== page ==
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    ABSTRACT: We propose a simple algorithm for linear programming feasibility, that can be considered as a polynomial-time implementation of the relaxation method. It can be seen as an alternative variant of Chubanov's recent algorithm. The key idea of both algorithms is unfolding the recursion in the "Divide-and-Conquer algorithm" in Chubanov's earlier paper, although the details are somewhat different.
    Operations Research Letters 07/2013; 42(1). DOI:10.1016/j.orl.2013.12.007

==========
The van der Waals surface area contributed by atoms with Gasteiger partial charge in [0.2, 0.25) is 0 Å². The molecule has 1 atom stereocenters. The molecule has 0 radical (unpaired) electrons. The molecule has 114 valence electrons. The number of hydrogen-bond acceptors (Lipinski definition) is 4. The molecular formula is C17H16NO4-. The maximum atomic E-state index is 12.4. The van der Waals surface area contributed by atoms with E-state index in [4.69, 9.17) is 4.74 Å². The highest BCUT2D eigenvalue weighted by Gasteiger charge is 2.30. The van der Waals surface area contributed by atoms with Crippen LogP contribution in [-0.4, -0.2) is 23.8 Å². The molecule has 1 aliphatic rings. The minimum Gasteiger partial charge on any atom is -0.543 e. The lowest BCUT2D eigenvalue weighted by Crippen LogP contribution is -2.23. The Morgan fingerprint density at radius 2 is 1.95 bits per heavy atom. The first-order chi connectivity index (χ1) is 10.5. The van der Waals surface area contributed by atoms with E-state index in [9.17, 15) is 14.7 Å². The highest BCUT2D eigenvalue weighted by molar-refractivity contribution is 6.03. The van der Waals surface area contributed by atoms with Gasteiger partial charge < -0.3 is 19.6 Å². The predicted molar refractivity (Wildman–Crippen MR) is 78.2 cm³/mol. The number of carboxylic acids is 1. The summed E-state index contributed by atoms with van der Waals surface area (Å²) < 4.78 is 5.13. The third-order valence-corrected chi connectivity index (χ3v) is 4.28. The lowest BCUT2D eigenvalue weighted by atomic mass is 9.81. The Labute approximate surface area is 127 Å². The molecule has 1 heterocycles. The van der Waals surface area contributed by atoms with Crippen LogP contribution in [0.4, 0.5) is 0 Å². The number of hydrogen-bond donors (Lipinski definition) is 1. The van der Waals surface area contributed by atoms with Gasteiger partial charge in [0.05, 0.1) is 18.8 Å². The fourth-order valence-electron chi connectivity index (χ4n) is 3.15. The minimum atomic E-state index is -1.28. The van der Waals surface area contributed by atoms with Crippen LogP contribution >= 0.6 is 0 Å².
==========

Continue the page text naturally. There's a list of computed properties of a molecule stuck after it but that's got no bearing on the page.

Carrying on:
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    ABSTRACT: PURPOSE: Although information on variations in health service performance is now more widely available, relatively little is known about how healthcare payers use this information to improve resource allocation. We explore to what extent and how Primary Care Trusts (PCTs) in England have used the NHS Atlas of Variation in Healthcare, which has highlighted small area variation in rates of expenditure, activity and outcome. METHODS: Data collection involved an email survey among PCT Chief Executives and a telephone follow-up to reach non-respondents (total response: 53 of 151 of PCTs, 35%). 45 senior to mid-level staff were interviewed to probe themes emerging from the survey. The data were analysed using a matrix-based Framework approach. FINDINGS: Just under half of the respondents (25 of 53 PCTs) reported not using the Atlas, either because they had not been aware of it, lacked staff capacity to analyse it, or did not perceive it as applicable to local decision-making. Among the 28 users, the Atlas served as a prompt to understand variations and as a visual tool to facilitate communication with clinicians. Achieving clarity on which variations are unwarranted and agreeing on responsibilities for action appeared to be important factors in moving beyond initial information gathering towards decisions about resource allocation and behaviour change. CONCLUSIONS: Many payers were unable to use information on small area variations in expenditure, activity and outcome. To change this what is additionally required are appropriate tools to understand causes of unexplained variation, in particular unwarranted variation, and enable remedial actions to be prioritised in terms of their contribution to population health.